Of all the regions that make up the ethnic, cultural and historical patchwork of Spain, Catalonia is perhaps the most distinctive. The majority of the people speak Catalan and not Castilian Spanish (the two are co-official,)and the people are intensely proud of their own identity and heritage. Ask the Catalans and they will tell you their northeast corner of Spain is not a region but a nation. Not surprisingly, rivalry between Castile and Catalunya is an ongoing part of Spanish history.
Bordering France to the north, Aragon to the west, the Valencia region to the south and the Mediterranean along its eastern coast, Catalunya is composed of four provinces: Lleida, Tarragona, Girona and Barcelona. This is a land of extraordinary contrasts. Flatter towards the south, where vineyards and olive groves are concentrated, jaggedly rocky along the stunning Costa Brava, and reaching soaring heights in the Pyrenees. Catalunya boasts some of Spain's most memorable scenery. There is excellent skiing, beautiful national parks, charming villages in the Pyrenees and international playgrounds along the Mediterranean.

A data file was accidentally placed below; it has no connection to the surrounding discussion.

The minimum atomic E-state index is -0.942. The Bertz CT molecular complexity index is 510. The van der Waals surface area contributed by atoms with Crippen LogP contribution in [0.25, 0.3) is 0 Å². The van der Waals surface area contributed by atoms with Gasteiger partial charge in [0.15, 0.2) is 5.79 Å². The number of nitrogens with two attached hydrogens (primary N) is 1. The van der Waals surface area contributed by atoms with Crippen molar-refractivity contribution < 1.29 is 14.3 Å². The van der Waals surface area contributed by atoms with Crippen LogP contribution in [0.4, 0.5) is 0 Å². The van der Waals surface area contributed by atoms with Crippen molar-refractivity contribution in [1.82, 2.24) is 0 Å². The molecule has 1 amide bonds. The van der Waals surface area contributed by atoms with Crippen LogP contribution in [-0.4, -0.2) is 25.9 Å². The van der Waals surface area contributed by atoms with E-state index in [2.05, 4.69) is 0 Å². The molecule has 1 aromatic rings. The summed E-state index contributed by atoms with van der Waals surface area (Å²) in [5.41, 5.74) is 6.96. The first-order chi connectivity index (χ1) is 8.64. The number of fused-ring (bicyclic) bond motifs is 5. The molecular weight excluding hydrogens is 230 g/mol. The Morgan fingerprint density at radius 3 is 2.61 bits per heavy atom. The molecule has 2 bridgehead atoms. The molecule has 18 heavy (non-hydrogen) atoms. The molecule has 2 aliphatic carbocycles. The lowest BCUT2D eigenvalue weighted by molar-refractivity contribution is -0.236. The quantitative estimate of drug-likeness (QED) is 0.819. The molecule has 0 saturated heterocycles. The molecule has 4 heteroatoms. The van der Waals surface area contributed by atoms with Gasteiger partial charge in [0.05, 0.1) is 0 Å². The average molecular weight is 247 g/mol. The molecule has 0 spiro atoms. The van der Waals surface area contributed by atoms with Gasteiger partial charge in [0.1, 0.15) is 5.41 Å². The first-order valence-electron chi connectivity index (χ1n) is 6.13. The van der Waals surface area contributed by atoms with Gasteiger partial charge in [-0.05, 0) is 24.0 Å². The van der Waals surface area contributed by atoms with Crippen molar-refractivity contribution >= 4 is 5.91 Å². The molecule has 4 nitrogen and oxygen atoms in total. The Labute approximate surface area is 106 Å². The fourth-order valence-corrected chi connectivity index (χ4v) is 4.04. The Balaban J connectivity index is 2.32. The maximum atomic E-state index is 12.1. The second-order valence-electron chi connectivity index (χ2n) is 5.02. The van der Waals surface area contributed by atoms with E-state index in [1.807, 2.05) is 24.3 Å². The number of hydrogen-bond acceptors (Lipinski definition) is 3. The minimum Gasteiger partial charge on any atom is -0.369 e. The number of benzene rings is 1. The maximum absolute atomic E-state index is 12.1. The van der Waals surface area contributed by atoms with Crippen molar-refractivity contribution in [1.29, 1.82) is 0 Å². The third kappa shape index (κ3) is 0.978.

The region's cuisine features unusual dishes like goose with pears and lobster with chicken, wonderful seafood stews, pastas and a great variety of wild mushrooms. Fine red and white wines are produced here, and Catalan sparkling wines (cavas) are favorite celebratory wines around the world.